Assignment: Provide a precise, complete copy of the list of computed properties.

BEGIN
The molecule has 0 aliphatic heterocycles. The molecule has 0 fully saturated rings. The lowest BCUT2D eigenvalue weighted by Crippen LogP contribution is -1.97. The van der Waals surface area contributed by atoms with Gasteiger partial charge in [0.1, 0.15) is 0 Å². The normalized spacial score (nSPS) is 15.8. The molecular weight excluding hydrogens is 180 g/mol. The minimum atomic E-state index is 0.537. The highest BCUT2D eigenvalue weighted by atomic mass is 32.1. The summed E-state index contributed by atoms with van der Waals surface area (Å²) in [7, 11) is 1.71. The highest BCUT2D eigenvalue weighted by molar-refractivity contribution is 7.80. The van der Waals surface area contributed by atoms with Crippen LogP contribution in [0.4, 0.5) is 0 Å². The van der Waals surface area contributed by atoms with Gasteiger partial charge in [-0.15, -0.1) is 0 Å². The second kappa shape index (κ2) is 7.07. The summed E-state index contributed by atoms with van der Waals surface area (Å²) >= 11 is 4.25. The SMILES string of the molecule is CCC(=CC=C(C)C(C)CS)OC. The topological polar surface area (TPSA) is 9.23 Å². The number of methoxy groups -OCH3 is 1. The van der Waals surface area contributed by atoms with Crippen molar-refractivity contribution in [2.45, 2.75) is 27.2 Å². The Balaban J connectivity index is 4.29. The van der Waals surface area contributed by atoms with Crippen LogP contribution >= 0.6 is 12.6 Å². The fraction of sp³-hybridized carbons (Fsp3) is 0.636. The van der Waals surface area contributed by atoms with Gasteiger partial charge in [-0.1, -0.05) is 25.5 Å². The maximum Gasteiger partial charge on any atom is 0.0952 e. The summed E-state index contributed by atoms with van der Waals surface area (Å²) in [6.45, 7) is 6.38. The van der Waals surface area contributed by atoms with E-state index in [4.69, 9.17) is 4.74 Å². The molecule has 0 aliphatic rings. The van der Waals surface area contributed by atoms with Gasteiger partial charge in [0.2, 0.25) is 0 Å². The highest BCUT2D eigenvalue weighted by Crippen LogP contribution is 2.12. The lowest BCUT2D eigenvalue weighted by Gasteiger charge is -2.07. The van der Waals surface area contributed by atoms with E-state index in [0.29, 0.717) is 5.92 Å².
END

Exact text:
The molecule has 0 aliphatic heterocycles. The molecule has 0 fully saturated rings. The lowest BCUT2D eigenvalue weighted by Crippen LogP contribution is -1.97. The van der Waals surface area contributed by atoms with Gasteiger partial charge in [0.1, 0.15) is 0 Å². The normalized spacial score (nSPS) is 15.8. The molecular weight excluding hydrogens is 180 g/mol. The minimum atomic E-state index is 0.537. The highest BCUT2D eigenvalue weighted by atomic mass is 32.1. The summed E-state index contributed by atoms with van der Waals surface area (Å²) in [7, 11) is 1.71. The highest BCUT2D eigenvalue weighted by molar-refractivity contribution is 7.80. The van der Waals surface area contributed by atoms with Crippen LogP contribution in [0.4, 0.5) is 0 Å². The van der Waals surface area contributed by atoms with Gasteiger partial charge in [-0.15, -0.1) is 0 Å². The second kappa shape index (κ2) is 7.07. The summed E-state index contributed by atoms with van der Waals surface area (Å²) >= 11 is 4.25. The SMILES string of the molecule is CCC(=CC=C(C)C(C)CS)OC. The topological polar surface area (TPSA) is 9.23 Å². The number of methoxy groups -OCH3 is 1. The van der Waals surface area contributed by atoms with Crippen molar-refractivity contribution in [2.45, 2.75) is 27.2 Å². The Balaban J connectivity index is 4.29. The van der Waals surface area contributed by atoms with Crippen LogP contribution >= 0.6 is 12.6 Å². The fraction of sp³-hybridized carbons (Fsp3) is 0.636. The van der Waals surface area contributed by atoms with Gasteiger partial charge in [-0.1, -0.05) is 25.5 Å². The maximum Gasteiger partial charge on any atom is 0.0952 e. The summed E-state index contributed by atoms with van der Waals surface area (Å²) in [6.45, 7) is 6.38. The van der Waals surface area contributed by atoms with E-state index in [4.69, 9.17) is 4.74 Å². The molecule has 0 aliphatic rings. The van der Waals surface area contributed by atoms with Gasteiger partial charge in [0.2, 0.25) is 0 Å². The highest BCUT2D eigenvalue weighted by Crippen LogP contribution is 2.12. The lowest BCUT2D eigenvalue weighted by Gasteiger charge is -2.07. The van der Waals surface area contributed by atoms with E-state index in [0.29, 0.717) is 5.92 Å².